Sunday, April 04, 2010

Women Exercise Their Topfree Rights in Portland

The best way to normalize women's topfreedom is to exercise the right, and that's exactly what about two dozen women did in Portland yesterday.
The point of the march was that a topless woman out in public should attract no more attention than a man walking around without a shirt on, said Ty MacDowell, 20, of Westbrook, who organized Saturday's event and promoted it on Facebook....MacDowell said she understood that for women, going topless in public "is not socially acceptable yet, and obviously there's going to be a reaction to something that breaks the norm." 
But, she said, the picture-taking was particularly upsetting.

"A lot of people were taking pictures without even asking," she said. "Even if you're somewhere where people are fully clothed, you should ask."
I find it rather odd that Ms. MacDowell would be so savvy about her topfree rights, yet so ignorant about photographer's rights. Anyone who appears in public and has no reasonable expectation of privacy can be photographed.

Also, in our breast-obsessed society, women who appear topfree in public should not be surprised by getting a lot of attention, particularly from males who have been conditioned to regard female breasts as sexual objects.

It's very encouraging that women turned out in such a relatively large number for this event, and since interest was high with no incidents or arrests, perhaps the next topfree protest in Maine will be even larger. For their next event, the women say they are planning a "topless adventure".


Elton said...

More power to them. ;)

Tom Roark said...

Top freedom seems a strange place to take a stand against sexism. It is discriminatory that men have greater liberty to show our breasts, but the sexual meaning female breasts have in our society guarantees that gaining the same liberty for women will be unpleasant.

Nudiarist said...

Absolutely it's not easy for these women, that's why they deserve everyone's respect for taking such a courageous stand.

Kendra Holliday said...


Reminds me of when I was a goth punk rock chick in high school and wore all black, shaved head etc and wondered why people stared at me. HA! I was TRYING to stand out.

I hope sometime soon a topless woman is not such an unusual sight!

Anonymous said...

The answer to this could be banning men from publicly showing their breasts.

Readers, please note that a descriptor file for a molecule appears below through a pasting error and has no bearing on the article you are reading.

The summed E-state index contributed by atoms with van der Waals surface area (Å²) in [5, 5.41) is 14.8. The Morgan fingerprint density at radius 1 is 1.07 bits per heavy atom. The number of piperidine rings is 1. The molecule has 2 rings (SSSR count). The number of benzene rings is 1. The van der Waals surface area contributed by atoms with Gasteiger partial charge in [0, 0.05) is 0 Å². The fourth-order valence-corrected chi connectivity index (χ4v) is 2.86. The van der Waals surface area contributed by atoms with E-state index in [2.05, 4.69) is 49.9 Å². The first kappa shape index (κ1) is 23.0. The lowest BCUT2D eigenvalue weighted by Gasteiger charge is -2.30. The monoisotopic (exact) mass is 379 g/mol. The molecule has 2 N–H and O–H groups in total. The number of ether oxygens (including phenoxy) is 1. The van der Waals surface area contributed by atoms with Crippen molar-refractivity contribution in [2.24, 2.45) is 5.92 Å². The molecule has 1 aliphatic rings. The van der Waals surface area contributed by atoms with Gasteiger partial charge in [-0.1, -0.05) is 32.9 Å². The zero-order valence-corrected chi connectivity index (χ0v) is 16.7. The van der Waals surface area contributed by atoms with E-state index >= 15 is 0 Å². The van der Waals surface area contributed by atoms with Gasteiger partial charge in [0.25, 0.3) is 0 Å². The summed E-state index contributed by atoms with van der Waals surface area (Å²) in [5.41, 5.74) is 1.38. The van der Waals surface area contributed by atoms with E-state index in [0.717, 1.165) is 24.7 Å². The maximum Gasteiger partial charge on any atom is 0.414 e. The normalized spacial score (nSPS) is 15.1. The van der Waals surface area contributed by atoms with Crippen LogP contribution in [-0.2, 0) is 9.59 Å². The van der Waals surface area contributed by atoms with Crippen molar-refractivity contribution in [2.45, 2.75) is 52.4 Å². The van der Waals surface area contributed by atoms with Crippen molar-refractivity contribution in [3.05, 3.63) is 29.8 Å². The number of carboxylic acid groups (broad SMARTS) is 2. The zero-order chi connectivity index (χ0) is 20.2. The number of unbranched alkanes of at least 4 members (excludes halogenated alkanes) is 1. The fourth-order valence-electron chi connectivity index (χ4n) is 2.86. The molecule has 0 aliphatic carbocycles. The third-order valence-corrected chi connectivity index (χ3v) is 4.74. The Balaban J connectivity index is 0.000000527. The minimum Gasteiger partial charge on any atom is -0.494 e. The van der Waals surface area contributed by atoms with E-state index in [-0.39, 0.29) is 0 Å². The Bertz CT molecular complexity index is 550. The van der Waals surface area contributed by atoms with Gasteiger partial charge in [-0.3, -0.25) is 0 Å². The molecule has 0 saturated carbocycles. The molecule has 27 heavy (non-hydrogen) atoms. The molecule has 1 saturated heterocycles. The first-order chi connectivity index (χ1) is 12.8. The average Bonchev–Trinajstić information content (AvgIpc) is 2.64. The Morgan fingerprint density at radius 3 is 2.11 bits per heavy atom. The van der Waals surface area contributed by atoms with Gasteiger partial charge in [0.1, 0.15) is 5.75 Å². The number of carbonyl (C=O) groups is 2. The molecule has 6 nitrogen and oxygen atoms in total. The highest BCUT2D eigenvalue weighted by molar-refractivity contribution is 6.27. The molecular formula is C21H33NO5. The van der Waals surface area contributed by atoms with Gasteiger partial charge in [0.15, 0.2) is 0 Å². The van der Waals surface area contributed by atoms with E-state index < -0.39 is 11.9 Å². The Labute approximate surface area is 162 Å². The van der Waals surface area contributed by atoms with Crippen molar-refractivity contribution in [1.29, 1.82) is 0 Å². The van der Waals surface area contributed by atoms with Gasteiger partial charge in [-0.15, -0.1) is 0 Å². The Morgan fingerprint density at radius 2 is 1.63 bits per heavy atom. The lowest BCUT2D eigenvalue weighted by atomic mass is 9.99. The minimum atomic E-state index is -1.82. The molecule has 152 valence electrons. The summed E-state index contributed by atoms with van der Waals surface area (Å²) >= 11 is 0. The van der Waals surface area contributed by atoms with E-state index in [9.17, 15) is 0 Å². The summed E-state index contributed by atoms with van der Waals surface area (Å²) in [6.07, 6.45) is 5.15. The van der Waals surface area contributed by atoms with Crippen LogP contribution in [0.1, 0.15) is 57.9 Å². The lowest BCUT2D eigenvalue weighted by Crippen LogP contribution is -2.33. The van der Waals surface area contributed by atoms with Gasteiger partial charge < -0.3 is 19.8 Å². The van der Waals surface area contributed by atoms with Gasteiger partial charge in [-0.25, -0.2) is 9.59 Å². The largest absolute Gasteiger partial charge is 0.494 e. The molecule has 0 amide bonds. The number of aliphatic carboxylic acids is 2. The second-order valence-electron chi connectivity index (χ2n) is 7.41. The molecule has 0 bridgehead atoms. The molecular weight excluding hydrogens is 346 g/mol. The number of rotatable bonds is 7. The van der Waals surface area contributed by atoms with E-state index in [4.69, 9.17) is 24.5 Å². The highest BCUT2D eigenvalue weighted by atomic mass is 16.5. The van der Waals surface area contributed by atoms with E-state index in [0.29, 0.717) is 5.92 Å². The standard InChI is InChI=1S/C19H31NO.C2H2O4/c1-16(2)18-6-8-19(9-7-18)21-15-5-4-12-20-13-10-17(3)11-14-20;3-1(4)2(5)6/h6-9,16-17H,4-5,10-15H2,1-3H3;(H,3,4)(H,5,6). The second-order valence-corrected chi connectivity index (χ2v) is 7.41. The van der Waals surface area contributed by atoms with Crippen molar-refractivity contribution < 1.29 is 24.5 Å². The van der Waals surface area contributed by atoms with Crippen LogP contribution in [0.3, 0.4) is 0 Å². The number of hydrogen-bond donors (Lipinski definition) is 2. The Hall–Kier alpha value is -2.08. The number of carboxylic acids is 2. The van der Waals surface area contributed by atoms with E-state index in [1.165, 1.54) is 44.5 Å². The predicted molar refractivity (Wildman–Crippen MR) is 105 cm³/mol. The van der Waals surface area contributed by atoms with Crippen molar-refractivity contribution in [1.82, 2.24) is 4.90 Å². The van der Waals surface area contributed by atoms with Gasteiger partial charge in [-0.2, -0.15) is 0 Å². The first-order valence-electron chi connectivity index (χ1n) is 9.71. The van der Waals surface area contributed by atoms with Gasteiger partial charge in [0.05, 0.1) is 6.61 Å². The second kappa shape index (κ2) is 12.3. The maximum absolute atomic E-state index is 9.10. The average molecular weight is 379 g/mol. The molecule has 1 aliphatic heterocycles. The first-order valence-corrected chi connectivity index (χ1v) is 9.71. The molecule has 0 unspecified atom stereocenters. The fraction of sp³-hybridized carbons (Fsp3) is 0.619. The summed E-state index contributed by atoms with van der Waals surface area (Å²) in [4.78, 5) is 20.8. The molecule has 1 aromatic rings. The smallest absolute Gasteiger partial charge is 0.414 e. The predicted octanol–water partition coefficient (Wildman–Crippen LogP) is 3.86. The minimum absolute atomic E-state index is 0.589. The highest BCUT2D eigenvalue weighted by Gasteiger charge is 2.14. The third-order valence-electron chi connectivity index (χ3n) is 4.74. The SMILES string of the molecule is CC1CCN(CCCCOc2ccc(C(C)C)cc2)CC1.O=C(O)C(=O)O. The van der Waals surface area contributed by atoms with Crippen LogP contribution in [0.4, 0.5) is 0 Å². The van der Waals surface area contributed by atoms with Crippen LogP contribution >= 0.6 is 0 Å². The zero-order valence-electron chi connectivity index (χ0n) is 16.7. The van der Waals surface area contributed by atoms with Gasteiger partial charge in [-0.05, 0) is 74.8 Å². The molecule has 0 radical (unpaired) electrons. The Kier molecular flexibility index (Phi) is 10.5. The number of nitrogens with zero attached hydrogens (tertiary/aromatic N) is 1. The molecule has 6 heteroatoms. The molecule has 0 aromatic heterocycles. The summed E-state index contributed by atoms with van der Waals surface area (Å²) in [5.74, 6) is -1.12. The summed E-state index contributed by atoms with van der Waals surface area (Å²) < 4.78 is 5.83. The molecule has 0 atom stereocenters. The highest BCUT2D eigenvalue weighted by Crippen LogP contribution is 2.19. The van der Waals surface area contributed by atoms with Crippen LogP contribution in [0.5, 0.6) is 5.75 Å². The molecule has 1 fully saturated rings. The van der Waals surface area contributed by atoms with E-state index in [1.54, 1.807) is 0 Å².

Good on Ms McDowell for taking a stand against sexist norms in the 'good' old USA.
However, I don't think that she ought to go kicking up such a stink about the cameras and the presence of guys at the parade. If you go out in public in a way that is unusual to that society then you WILL be photographed and there isn't anything you can do to stop them. Should a crowd of thousands of people have to go individually asking you if they can take your photo? Completely impractical. I hope she organises another one soon until a time that the public are desensitised to female breasts and it's no longer a social issue.

Anonymous said...

I'd have no issue with this. Then again, I'm for making all of the planet Clothing Optional.

suburbanudist said...

I was happy to see that they were exercising their rights. There must be more of this in all forms and not just when it comes to top/clothing freedom. I also completely agree that there are rights of photographers. is a great blog about a man's trouble with the law due to photography in public and the troubles of others facing similar trouble. I think that people get too up in arms about perceived rights to privacy especially in public. I witnessed something similar when doing the WNBR in St. Louis. Some clothed photographer was taking pictures of a group of girls and they complained loudly that he "had to ask." Of course it would be polite to ask...but they were standing nude on a public street in down town St. Louis. Even if there's nothing wrong with such a scene it certainly isn't the norm. They, like the women in the above article, should have expected no less.